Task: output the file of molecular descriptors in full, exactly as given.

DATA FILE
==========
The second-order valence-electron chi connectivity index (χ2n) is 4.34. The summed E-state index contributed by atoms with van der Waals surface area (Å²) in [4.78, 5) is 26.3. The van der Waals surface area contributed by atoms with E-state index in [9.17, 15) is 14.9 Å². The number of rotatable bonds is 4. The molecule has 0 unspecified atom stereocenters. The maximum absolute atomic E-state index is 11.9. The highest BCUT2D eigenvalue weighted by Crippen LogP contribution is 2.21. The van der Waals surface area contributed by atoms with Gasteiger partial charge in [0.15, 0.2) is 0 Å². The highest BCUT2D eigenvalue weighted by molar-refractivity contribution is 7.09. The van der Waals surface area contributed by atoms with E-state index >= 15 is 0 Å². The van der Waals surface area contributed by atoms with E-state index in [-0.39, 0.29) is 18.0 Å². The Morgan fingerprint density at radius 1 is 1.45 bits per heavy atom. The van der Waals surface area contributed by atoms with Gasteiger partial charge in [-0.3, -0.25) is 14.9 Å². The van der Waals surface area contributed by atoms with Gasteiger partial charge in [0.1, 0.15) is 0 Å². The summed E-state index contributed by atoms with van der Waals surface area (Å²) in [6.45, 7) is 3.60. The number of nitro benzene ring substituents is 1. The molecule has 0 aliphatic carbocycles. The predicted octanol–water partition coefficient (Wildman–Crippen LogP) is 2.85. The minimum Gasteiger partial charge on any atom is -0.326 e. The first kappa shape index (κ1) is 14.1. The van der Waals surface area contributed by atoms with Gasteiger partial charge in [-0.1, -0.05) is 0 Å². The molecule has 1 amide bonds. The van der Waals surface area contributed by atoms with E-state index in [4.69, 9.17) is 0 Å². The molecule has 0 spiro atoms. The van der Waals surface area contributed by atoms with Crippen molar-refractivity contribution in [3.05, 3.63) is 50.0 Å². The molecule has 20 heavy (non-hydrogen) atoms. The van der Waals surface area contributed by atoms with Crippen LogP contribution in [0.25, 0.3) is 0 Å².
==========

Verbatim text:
The second-order valence-electron chi connectivity index (χ2n) is 4.34. The summed E-state index contributed by atoms with van der Waals surface area (Å²) in [4.78, 5) is 26.3. The van der Waals surface area contributed by atoms with E-state index in [9.17, 15) is 14.9 Å². The number of rotatable bonds is 4. The molecule has 0 unspecified atom stereocenters. The maximum absolute atomic E-state index is 11.9. The highest BCUT2D eigenvalue weighted by Crippen LogP contribution is 2.21. The van der Waals surface area contributed by atoms with Gasteiger partial charge in [0.15, 0.2) is 0 Å². The highest BCUT2D eigenvalue weighted by molar-refractivity contribution is 7.09. The van der Waals surface area contributed by atoms with E-state index >= 15 is 0 Å². The van der Waals surface area contributed by atoms with E-state index in [-0.39, 0.29) is 18.0 Å². The Morgan fingerprint density at radius 1 is 1.45 bits per heavy atom. The van der Waals surface area contributed by atoms with Gasteiger partial charge in [-0.3, -0.25) is 14.9 Å². The van der Waals surface area contributed by atoms with Gasteiger partial charge in [0.1, 0.15) is 0 Å². The summed E-state index contributed by atoms with van der Waals surface area (Å²) in [6.45, 7) is 3.60. The number of nitro benzene ring substituents is 1. The molecule has 0 aliphatic carbocycles. The predicted octanol–water partition coefficient (Wildman–Crippen LogP) is 2.85. The minimum Gasteiger partial charge on any atom is -0.326 e. The first kappa shape index (κ1) is 14.1. The van der Waals surface area contributed by atoms with Gasteiger partial charge in [-0.1, -0.05) is 0 Å². The molecule has 1 amide bonds. The van der Waals surface area contributed by atoms with E-state index in [4.69, 9.17) is 0 Å². The molecule has 0 spiro atoms. The van der Waals surface area contributed by atoms with Crippen molar-refractivity contribution in [3.05, 3.63) is 50.0 Å². The molecule has 20 heavy (non-hydrogen) atoms. The van der Waals surface area contributed by atoms with Crippen LogP contribution in [0.25, 0.3) is 0 Å².